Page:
From December 2013 and for several years afterward I worked as a project manager in the UK for the Academy of Music and Sound, managing MIRTAS: the Music Instrument Retail Apprenticeships Scheme.
This was a new and exciting program, one which had successfully and uniquely won a grant for 1.3 million pounds sterling, specifically to support the music instrument retail sector. It should be made clear that there were many sectors competing for this funding, and it was not a pre-allocated music industry-related government fund. Competition for the grant came from many sectors within the UK, including engineering, science and technology and so on. To win this for the music instrument retail sector was quite significant.
Up until that time, there had never existed any industry-specific retail qualifications to represent all the knowledge and skills that highly-capable staff were gaining in their field. Sadly, they had nothing “official” to show for their abilities to any future employer. For many young people starting out in music instrument retail, this was a great hole in the education world, one which MIRTAS would seek to remedy by developing two new industry-specific qualifications. These were the BTEC (Business and Technology Education Council) Level 2 in Music Instrument Retail Knowledge (for year one, progressing to Level 3 in year 2) and, Music Instrument Retail Skills NVQ (National Vocational Qualification). These qualifications were developed by the MIRTAS team, including myself, and were then introduced via the Pearson Edexcel education and examination body.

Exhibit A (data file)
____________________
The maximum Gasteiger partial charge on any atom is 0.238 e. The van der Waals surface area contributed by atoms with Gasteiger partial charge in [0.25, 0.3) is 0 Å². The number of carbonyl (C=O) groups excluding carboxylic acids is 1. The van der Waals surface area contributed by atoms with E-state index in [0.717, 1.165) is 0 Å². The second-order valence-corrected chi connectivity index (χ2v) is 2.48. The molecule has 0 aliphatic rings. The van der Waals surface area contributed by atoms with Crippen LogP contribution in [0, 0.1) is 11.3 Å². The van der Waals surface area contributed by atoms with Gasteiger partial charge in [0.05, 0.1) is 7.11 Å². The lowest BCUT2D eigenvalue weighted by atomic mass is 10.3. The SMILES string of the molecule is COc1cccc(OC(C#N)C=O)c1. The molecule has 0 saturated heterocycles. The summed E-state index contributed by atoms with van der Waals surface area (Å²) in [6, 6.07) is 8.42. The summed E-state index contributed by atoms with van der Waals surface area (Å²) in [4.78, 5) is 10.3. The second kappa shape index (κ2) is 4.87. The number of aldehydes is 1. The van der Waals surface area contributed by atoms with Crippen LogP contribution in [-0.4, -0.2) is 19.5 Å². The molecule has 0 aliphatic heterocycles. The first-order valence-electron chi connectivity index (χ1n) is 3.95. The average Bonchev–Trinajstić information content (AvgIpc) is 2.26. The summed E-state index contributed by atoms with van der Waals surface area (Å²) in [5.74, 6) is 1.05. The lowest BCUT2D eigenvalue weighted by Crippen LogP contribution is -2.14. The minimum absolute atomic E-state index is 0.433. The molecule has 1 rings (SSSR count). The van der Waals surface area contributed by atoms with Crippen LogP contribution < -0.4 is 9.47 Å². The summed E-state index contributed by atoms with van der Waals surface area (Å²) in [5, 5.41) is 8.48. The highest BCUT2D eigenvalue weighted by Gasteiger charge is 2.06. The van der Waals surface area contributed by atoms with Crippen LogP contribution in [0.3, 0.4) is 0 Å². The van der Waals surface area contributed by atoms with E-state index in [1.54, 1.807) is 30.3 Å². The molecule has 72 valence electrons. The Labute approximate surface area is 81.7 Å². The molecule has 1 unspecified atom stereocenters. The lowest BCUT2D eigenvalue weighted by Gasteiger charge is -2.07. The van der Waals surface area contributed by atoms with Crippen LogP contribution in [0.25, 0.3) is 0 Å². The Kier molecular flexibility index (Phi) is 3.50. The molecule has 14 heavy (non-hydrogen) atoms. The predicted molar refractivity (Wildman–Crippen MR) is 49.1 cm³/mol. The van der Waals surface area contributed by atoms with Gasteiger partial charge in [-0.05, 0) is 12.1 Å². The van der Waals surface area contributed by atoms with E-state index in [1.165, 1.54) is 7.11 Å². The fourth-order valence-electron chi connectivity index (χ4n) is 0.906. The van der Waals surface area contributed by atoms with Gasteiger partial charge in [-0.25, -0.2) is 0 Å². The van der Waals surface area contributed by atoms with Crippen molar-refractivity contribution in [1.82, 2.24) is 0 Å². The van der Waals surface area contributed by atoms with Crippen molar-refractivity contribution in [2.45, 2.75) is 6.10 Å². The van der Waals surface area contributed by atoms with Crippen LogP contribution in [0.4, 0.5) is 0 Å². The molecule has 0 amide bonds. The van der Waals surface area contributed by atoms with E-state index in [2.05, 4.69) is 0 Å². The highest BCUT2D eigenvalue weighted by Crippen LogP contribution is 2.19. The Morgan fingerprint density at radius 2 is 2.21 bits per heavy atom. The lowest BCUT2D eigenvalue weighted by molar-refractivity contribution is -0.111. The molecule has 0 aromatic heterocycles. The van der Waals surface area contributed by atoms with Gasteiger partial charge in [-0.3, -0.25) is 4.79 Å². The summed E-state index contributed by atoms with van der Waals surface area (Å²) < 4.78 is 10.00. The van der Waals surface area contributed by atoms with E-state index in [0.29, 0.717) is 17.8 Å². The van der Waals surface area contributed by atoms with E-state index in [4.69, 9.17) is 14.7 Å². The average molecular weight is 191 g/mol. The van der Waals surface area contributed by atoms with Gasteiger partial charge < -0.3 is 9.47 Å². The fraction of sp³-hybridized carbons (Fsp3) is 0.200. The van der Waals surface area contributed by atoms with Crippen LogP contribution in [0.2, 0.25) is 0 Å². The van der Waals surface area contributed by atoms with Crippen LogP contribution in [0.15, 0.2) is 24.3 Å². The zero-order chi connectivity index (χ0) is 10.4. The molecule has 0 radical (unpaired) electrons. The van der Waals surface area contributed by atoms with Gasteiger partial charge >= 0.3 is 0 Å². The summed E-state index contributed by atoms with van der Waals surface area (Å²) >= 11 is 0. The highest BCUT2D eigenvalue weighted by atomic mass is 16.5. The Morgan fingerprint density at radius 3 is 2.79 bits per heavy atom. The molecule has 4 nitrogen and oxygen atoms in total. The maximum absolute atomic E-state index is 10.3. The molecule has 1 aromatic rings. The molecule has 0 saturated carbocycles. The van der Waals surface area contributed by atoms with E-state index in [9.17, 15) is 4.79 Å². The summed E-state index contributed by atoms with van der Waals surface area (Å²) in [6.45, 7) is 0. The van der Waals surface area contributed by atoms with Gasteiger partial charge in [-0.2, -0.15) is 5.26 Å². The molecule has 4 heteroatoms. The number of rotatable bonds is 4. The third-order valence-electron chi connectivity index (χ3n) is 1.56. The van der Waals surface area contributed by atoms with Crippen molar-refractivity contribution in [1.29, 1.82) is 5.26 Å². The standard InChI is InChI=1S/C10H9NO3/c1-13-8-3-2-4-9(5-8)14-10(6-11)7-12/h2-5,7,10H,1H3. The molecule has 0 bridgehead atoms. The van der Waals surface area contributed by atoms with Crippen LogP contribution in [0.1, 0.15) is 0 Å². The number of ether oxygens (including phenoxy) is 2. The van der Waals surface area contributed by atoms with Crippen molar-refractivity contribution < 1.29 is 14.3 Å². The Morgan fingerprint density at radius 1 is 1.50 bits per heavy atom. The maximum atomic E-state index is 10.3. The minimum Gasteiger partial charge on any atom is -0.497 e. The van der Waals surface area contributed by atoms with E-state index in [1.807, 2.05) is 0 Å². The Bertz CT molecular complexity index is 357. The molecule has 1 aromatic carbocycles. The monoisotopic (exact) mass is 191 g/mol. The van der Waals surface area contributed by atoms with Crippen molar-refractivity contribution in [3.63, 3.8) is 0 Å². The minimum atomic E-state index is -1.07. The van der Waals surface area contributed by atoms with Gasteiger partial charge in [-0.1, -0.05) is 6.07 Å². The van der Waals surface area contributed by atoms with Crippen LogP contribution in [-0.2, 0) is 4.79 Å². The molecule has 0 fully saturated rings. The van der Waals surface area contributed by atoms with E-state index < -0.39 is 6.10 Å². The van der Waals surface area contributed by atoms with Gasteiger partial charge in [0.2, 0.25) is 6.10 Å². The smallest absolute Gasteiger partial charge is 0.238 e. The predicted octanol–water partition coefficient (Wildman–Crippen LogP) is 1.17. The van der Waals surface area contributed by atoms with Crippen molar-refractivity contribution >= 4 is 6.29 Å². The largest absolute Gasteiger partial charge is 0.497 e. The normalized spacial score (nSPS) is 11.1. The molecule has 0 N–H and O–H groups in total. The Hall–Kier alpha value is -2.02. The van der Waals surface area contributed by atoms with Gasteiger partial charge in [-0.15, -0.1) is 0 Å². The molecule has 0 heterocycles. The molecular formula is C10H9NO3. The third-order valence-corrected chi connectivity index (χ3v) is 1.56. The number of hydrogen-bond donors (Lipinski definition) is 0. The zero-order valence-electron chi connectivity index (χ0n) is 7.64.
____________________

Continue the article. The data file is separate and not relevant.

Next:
Logistically and technically, this was a mammoth national project and also a rewarding one. It was my job to find reputable and eligible retailers from throughout the UK that would be willing to take on an apprentice for at least the initial year. Next, I had to find suitable apprentices that both qualified for these limited golden opportunities, and had the ability to consistently physically attend their placement in store, based on their catchment and travel arrangements, should they qualify. It was necessary to have basic good grades in math and English, and have access to a laptop for online training and be able to count on a dependable commute.
After the MIRTAS qualifications had been developed, I trained to become an Assessor, trained two national regional mentors to likewise become Assessors, assessed the apprentices, and delivered the qualifications to the qualifying apprenticeship students. Additionally, the role included interviewing applicants; replacing those that did not continue on with the program; sourcing and delivering funding; handling promotion, marketing, and training; and keeping up to date with each student’s modular progress within their qualifications – all according to the fast-moving academic timetable to keep the students on track.